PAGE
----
Gerard Baden-Clay: DPP files appeal against decision to downgrade murder conviction
Queensland's Director of Public Prosecutions (DPP) has lodged documents in the High Court seeking to appeal against Gerard Baden-Clay's downgraded murder conviction.
In 2014, Baden-Clay was found guilty of murdering his wife Allison at their home in Brookfield, in Brisbane's west, and was sentenced to life in prison.
That conviction was, however, downgraded to manslaughter in December last year by the Court of Appeal.
The change came after it was found there was not enough evidence to prove he intended to kill the mother of three.
Last week Attorney-General Yvette D'Ath flagged that DPP Michael Byrne QC was planning to make an application to the High Court seeking special leave to appeal against the decision.
Today that application was lodged.
The decision to downgrade Baden-Clay's conviction spurred public outrage in Brisbane, with thousands turning out in King George Square to protest the move.
Rally organiser Nicole Morrison, who was a friend of Ms Baden-Clay, told the crowd people across Queensland were disappointed with the judiciary.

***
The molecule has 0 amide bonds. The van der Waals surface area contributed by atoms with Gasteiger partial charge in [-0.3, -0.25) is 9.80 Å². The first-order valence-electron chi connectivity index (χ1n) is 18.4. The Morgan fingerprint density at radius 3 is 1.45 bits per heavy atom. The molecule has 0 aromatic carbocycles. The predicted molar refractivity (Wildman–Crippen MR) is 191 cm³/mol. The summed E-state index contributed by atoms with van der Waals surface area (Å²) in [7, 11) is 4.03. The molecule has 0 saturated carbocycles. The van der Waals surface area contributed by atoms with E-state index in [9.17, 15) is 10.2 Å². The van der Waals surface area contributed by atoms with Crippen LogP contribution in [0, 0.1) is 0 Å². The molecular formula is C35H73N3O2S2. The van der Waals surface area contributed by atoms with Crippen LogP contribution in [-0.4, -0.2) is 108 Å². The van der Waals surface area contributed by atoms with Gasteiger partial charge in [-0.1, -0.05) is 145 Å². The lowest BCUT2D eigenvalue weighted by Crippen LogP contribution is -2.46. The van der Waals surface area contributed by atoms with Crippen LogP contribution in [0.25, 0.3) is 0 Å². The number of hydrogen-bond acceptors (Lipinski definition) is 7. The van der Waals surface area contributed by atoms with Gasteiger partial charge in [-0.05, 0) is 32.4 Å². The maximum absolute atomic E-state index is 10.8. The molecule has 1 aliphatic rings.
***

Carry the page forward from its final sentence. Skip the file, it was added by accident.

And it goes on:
"The shock and confusion of [the] decision resonated within not only those involved with Allison's case but also the community at large, and this is the reason we are all standing here," she said.
Ms D'Ath welcomed the application, but said the appeal was not made because of public pressure.
"To progress those appeals they must be done on strong legal grounds," she said.
"The Director of Public Prosecutions has given this considerable thought in looking at the decision and this case in determining that there are legal grounds to progress an application for special leave."
The DDP has 28 days to provide an outline of its argument.
Baden-Clay's defence will also have a further 21 days to do the same.